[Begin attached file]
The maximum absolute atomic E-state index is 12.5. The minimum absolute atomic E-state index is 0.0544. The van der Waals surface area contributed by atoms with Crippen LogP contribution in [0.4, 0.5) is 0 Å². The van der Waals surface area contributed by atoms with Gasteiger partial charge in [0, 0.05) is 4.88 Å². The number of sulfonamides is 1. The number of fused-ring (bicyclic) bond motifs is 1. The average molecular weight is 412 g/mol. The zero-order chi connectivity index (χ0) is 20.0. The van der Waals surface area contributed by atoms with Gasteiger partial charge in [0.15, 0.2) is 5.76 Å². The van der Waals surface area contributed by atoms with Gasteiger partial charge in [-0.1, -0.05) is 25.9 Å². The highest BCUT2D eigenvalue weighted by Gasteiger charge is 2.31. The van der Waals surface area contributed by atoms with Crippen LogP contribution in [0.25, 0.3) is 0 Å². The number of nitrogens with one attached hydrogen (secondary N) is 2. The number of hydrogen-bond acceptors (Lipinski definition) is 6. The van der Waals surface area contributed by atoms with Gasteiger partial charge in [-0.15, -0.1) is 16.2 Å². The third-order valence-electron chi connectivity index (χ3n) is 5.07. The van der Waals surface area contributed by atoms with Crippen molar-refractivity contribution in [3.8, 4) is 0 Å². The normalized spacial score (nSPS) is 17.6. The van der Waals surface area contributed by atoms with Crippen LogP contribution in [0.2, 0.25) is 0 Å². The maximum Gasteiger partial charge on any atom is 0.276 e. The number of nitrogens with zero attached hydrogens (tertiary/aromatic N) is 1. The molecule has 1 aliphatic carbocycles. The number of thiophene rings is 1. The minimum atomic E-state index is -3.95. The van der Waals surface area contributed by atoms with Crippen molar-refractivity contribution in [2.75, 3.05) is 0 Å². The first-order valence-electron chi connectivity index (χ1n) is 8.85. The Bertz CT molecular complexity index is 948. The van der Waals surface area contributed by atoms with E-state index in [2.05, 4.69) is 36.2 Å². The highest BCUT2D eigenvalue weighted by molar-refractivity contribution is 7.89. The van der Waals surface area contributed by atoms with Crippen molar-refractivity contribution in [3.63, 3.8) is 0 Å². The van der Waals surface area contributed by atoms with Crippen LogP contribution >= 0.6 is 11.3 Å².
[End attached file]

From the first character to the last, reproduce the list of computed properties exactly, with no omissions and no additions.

The maximum absolute atomic E-state index is 12.5. The minimum absolute atomic E-state index is 0.0544. The van der Waals surface area contributed by atoms with Crippen LogP contribution in [0.4, 0.5) is 0 Å². The van der Waals surface area contributed by atoms with Gasteiger partial charge in [0, 0.05) is 4.88 Å². The number of sulfonamides is 1. The number of fused-ring (bicyclic) bond motifs is 1. The average molecular weight is 412 g/mol. The zero-order chi connectivity index (χ0) is 20.0. The van der Waals surface area contributed by atoms with Gasteiger partial charge in [0.15, 0.2) is 5.76 Å². The van der Waals surface area contributed by atoms with Gasteiger partial charge in [-0.1, -0.05) is 25.9 Å². The highest BCUT2D eigenvalue weighted by Gasteiger charge is 2.31. The van der Waals surface area contributed by atoms with Crippen LogP contribution in [0.25, 0.3) is 0 Å². The number of nitrogens with one attached hydrogen (secondary N) is 2. The number of hydrogen-bond acceptors (Lipinski definition) is 6. The van der Waals surface area contributed by atoms with Gasteiger partial charge in [-0.15, -0.1) is 16.2 Å². The third-order valence-electron chi connectivity index (χ3n) is 5.07. The van der Waals surface area contributed by atoms with Crippen molar-refractivity contribution in [3.8, 4) is 0 Å². The normalized spacial score (nSPS) is 17.6. The van der Waals surface area contributed by atoms with Crippen LogP contribution in [0.2, 0.25) is 0 Å². The maximum Gasteiger partial charge on any atom is 0.276 e. The number of nitrogens with zero attached hydrogens (tertiary/aromatic N) is 1. The molecule has 1 aliphatic carbocycles. The number of thiophene rings is 1. The minimum atomic E-state index is -3.95. The van der Waals surface area contributed by atoms with Crippen molar-refractivity contribution in [2.75, 3.05) is 0 Å². The first-order valence-electron chi connectivity index (χ1n) is 8.85. The Bertz CT molecular complexity index is 948. The van der Waals surface area contributed by atoms with E-state index in [2.05, 4.69) is 36.2 Å². The highest BCUT2D eigenvalue weighted by molar-refractivity contribution is 7.89. The van der Waals surface area contributed by atoms with Crippen molar-refractivity contribution in [3.63, 3.8) is 0 Å². The van der Waals surface area contributed by atoms with Crippen LogP contribution >= 0.6 is 11.3 Å².